South Africa to prevent U.S. suspension of trade agreementStaff writer ▼ | November 11, 2015
South Africa is holding urgent discussions to prevent a U.S suspension on part of a trade agreement between the two countries, which provides and important boost to South Africa's economy.
Trade agreement Americans bought South African agricultural products worth $250 million
Since the settlement was reached, South Africa has been slow to fulfil the obligations agreed in Paris.
President Barack Obama, on Thursday, notified South Africa about the 60-day suspension for South Africa to meet its commitments to the settlement made in June, or face paying tariffs on its exports to the US of citrus products, macadamia nuts and wine. South African agricultural exports would be excluded from benefiting from the African Growth and Opportunity Act.
U.S senators said “It is unfortunate that this action must be taken, but South Africa has repeatedly failed to implement the deal reached this summer and missed a key deadline last month to finalize the trade protocol and health certificate. There is still time to address these issues."
This would be welcomed by KwaZulu-Natal citrus growers, who would feel a ripple effect from the US threat to suspend trade benefits to the country.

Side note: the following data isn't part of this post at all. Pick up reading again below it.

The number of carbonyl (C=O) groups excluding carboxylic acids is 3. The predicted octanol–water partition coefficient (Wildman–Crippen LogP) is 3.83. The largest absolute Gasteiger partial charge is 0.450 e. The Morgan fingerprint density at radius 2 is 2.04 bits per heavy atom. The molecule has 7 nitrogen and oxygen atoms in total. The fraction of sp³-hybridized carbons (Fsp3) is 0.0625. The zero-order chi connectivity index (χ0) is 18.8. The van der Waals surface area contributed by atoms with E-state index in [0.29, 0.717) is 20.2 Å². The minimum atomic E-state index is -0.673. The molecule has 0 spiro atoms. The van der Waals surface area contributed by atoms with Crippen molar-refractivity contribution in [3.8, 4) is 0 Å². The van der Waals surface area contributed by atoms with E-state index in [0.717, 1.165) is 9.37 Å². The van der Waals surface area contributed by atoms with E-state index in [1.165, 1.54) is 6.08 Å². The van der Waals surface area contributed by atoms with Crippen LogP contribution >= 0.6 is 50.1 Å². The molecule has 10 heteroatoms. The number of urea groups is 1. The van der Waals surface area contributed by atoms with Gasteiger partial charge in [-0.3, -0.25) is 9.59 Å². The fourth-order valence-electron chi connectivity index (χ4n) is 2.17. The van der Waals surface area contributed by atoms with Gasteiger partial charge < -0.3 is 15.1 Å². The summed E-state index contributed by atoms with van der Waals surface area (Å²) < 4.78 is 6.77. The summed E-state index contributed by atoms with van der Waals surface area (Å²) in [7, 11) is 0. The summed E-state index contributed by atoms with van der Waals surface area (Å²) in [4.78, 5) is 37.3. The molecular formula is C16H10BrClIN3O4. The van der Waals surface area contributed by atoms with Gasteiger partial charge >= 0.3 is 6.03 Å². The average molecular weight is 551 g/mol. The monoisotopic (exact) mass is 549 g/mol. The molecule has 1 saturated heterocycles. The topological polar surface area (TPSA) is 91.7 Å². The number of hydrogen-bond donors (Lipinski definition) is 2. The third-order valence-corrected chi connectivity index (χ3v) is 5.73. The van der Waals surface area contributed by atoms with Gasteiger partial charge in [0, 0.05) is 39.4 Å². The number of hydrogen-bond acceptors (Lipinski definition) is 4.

“Obviously we are disappointed that the issues have not been resolved, but we do understand that the two governments are continuing in their efforts to reach a solution.” said Justin Chadwick, the chief executive of the Citrus Growers’ Association of SA. Citrus growers in the Western and Northern Cape export to the US, while no citrus products are sent to the US from KZN.
Of the 39 African countries covered by the trade agreement, South Africa exports the most manufactured products to the United States.
Last year, Americans bought South African agricultural products worth $250 million, according to the U.S. Embassy. Fruit, vegetables, wine and tree nuts were all imported duty free under the agreement.
Derek Donkin, the chief executive of the Sub-Tropical Growers Association, which manages the Southern African Macademia Nut Growers’ Association, said: “The import duty we would have to pay would not stop trade. In terms of the overall harvest, an estimated 25% goes to the US.” ■